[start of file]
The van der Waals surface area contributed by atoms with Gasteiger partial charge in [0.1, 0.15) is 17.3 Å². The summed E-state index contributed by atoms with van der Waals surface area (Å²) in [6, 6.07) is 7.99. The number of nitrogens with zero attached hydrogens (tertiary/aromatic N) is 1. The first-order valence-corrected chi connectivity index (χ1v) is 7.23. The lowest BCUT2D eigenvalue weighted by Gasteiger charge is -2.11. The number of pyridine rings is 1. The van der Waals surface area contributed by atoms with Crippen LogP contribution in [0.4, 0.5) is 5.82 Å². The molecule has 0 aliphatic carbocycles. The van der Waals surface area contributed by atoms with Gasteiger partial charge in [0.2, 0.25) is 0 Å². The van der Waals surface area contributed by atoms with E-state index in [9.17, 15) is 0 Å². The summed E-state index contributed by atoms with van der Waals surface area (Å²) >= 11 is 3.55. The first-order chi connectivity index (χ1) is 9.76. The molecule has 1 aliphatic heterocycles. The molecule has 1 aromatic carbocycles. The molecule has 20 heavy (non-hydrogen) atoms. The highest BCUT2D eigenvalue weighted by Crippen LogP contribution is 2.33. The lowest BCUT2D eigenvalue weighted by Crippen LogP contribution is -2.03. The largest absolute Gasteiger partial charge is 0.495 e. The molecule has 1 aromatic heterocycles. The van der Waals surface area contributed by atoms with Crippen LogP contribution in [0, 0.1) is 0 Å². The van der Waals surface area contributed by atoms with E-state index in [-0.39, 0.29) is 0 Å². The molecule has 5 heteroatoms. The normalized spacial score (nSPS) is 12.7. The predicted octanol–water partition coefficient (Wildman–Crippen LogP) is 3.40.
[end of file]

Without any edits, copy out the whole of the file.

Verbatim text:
The van der Waals surface area contributed by atoms with Gasteiger partial charge in [0.1, 0.15) is 17.3 Å². The summed E-state index contributed by atoms with van der Waals surface area (Å²) in [6, 6.07) is 7.99. The number of nitrogens with zero attached hydrogens (tertiary/aromatic N) is 1. The first-order valence-corrected chi connectivity index (χ1v) is 7.23. The lowest BCUT2D eigenvalue weighted by Gasteiger charge is -2.11. The number of pyridine rings is 1. The van der Waals surface area contributed by atoms with Crippen LogP contribution in [0.4, 0.5) is 5.82 Å². The molecule has 0 aliphatic carbocycles. The van der Waals surface area contributed by atoms with Gasteiger partial charge in [0.2, 0.25) is 0 Å². The van der Waals surface area contributed by atoms with E-state index in [9.17, 15) is 0 Å². The summed E-state index contributed by atoms with van der Waals surface area (Å²) >= 11 is 3.55. The first-order chi connectivity index (χ1) is 9.76. The molecule has 1 aliphatic heterocycles. The molecule has 1 aromatic carbocycles. The molecule has 20 heavy (non-hydrogen) atoms. The highest BCUT2D eigenvalue weighted by Crippen LogP contribution is 2.33. The lowest BCUT2D eigenvalue weighted by Crippen LogP contribution is -2.03. The largest absolute Gasteiger partial charge is 0.495 e. The molecule has 1 aromatic heterocycles. The van der Waals surface area contributed by atoms with Crippen LogP contribution in [0, 0.1) is 0 Å². The van der Waals surface area contributed by atoms with E-state index in [-0.39, 0.29) is 0 Å². The molecule has 5 heteroatoms. The normalized spacial score (nSPS) is 12.7. The predicted octanol–water partition coefficient (Wildman–Crippen LogP) is 3.40.